It took me a while to get my head around the Korean specialist shopping districts. I couldn’t see the economic sense of entire malls, or suburbs(?!) where every store sells the same crap. Seoul seems to have a special ‘district’ for just about anything you might want to buy. The Korea Tourism website states for example, that Seoul’s ‘Wedding’ street in Ahnyeondong has over 2000 wedding dress stores (and pretty much nothing else).
I once read a brochure boasting that Seoul’s Yongsan Electronics Market has around 27,000 individual stores (in 30 large buildings), selling… well, electronics (Wikipedia claims the Yongsan market contains a measly 5,000 electronics stores, housed in 20 large buildings)…
This I couldn’t comprehend. Why on earth would anyone be stupid enough to see hundreds of stores in a row selling the same bedside lamps, then think… ‘Wow, look at all these lamp stores! People must really like buying lamps! These guys must all be rich! I know… I’m gonna rent the place next door to all these other guys and open a lamp store!!!’
It wasn’t long before a Korean friend of mine pointed out that practically every bride-to-be in South Korea makes the journey to the wedding dress street. My friend asked me where I bought my laptop and camera.
“Yongsan,” I said.
“Of course you did. Why would you go anywhere else?”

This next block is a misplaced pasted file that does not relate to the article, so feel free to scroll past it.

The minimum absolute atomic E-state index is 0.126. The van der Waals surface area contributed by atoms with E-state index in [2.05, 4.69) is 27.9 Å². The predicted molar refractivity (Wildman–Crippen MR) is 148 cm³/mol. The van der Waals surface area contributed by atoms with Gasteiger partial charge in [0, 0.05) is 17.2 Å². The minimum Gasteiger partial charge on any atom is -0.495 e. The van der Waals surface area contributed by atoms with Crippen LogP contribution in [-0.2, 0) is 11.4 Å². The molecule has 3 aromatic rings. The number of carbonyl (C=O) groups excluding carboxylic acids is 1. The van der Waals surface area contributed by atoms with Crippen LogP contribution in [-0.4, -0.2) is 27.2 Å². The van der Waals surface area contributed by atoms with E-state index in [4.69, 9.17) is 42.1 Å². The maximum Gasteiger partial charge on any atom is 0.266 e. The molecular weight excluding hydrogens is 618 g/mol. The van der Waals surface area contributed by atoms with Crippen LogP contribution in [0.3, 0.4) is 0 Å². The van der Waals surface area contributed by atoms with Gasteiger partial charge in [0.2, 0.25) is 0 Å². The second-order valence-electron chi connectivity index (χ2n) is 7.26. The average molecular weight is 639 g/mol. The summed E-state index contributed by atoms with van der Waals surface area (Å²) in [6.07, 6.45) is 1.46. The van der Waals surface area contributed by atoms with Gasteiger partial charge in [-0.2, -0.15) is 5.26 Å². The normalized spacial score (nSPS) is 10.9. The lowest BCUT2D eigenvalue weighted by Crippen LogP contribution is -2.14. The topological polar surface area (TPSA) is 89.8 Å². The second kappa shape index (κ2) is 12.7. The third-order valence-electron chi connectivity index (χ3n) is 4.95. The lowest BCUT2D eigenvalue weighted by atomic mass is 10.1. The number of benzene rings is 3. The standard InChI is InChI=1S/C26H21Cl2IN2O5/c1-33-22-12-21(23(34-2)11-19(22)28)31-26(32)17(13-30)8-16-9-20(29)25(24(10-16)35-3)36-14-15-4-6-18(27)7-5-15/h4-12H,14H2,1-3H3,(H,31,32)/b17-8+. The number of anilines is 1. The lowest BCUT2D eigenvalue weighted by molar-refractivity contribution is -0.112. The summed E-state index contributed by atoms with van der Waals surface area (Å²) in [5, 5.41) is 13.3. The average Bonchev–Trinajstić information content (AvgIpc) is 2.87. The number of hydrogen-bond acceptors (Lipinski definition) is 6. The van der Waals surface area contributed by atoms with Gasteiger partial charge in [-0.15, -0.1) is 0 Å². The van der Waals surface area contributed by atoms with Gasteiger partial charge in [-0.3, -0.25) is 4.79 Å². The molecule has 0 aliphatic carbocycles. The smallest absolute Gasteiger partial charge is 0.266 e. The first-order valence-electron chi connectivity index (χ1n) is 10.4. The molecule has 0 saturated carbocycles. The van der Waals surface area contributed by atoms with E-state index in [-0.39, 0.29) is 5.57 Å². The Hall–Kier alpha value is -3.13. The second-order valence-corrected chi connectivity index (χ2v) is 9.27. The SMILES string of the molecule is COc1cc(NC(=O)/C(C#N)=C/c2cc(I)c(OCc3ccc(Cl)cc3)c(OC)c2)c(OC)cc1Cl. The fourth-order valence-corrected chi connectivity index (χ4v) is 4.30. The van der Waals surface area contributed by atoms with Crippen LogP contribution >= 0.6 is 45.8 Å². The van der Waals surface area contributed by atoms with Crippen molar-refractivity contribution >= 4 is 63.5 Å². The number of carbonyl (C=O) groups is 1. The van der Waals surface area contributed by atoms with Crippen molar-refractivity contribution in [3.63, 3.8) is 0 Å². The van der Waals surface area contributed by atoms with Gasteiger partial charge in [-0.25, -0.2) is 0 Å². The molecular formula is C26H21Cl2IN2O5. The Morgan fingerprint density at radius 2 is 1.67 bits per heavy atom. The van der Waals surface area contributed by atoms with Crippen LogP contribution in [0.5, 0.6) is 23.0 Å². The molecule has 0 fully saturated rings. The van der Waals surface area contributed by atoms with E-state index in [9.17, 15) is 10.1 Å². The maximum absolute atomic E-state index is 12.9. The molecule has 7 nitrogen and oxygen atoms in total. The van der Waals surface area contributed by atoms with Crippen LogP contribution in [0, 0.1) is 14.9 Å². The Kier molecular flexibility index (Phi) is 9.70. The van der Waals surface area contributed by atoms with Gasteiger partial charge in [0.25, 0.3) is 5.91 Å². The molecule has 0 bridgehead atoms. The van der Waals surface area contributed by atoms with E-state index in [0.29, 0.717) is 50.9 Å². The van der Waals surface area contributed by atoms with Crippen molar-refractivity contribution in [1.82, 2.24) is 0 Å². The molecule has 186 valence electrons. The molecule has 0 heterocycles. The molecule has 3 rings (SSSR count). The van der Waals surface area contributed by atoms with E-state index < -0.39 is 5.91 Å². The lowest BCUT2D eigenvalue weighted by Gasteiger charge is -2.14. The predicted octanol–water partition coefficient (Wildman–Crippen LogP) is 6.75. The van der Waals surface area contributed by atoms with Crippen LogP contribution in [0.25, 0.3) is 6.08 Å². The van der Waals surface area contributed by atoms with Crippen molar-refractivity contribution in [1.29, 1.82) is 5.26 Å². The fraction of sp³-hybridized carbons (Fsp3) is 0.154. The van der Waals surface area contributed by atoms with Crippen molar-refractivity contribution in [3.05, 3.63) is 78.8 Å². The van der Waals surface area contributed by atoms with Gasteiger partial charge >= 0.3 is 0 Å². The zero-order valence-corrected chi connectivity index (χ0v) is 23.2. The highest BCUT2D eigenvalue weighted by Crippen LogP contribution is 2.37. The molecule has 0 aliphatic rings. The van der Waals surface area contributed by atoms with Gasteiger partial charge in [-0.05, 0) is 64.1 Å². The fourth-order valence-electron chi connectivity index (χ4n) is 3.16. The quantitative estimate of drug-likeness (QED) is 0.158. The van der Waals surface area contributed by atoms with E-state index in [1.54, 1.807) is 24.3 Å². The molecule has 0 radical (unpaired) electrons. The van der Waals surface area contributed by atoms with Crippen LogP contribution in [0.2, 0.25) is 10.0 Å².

Ok, so there’s a kind of logic to it. After a while I came to like the convenience of being able to browse and haggle for a camera lens at 20 different stores without having to drag my arse all over the city, or even across the street.
My favourite of these shopping districts is also the smallest I’ve seen, consisting of just a handful of small stores near Seoul Station. It’s a run-down, dilapidated little row of stores (operating in strict adherence to the internationally recognised dictum of town and city planners stating that all major railway stations adjoin, at least in part, an area of the inner city committed to dilapidation and decrepitude).
I have never seen anyone enter any of them, and looking in through their dusty windows I’m not sure if they’ve even been open for business since the war. This is the prosthetics district. From old cardboard boxes on the floor of one unlit lit showroom wave disembodied plastic hands. Artificial legs dangle from a rack on the wall. The bits and pieces don’t look like they were manufactured during this, or last century. They look like the kind of prosthetics that might be favoured by movie pirates, or perhaps one of the unfortunate souls living outside Seoul Station who may not have a full complement of limbs (and a budget of less than three dollars for replacement purchases).
Last time I walked past, one of these stores looked somewhat maintained. The windows were clean and the fixtures and merchandise looked less than a hundred years old. There was a small assortment of hands, feet and parts thereof in the window, along with one breast, a few ears and other random body parts… a few fingers, a nose… none of which looked remotely useful for even Halloween purposes.
What really struck me though was the head. Call me a glass-is-half-empty kind of guy, but I think when it comes time to go looking for a replacement plastic head, you should probably just admit defeat and call it a day. Now that I think about it, perhaps this was actually some kind of weird fetish district, or a hospital for injured mannequins. I honestly have no idea.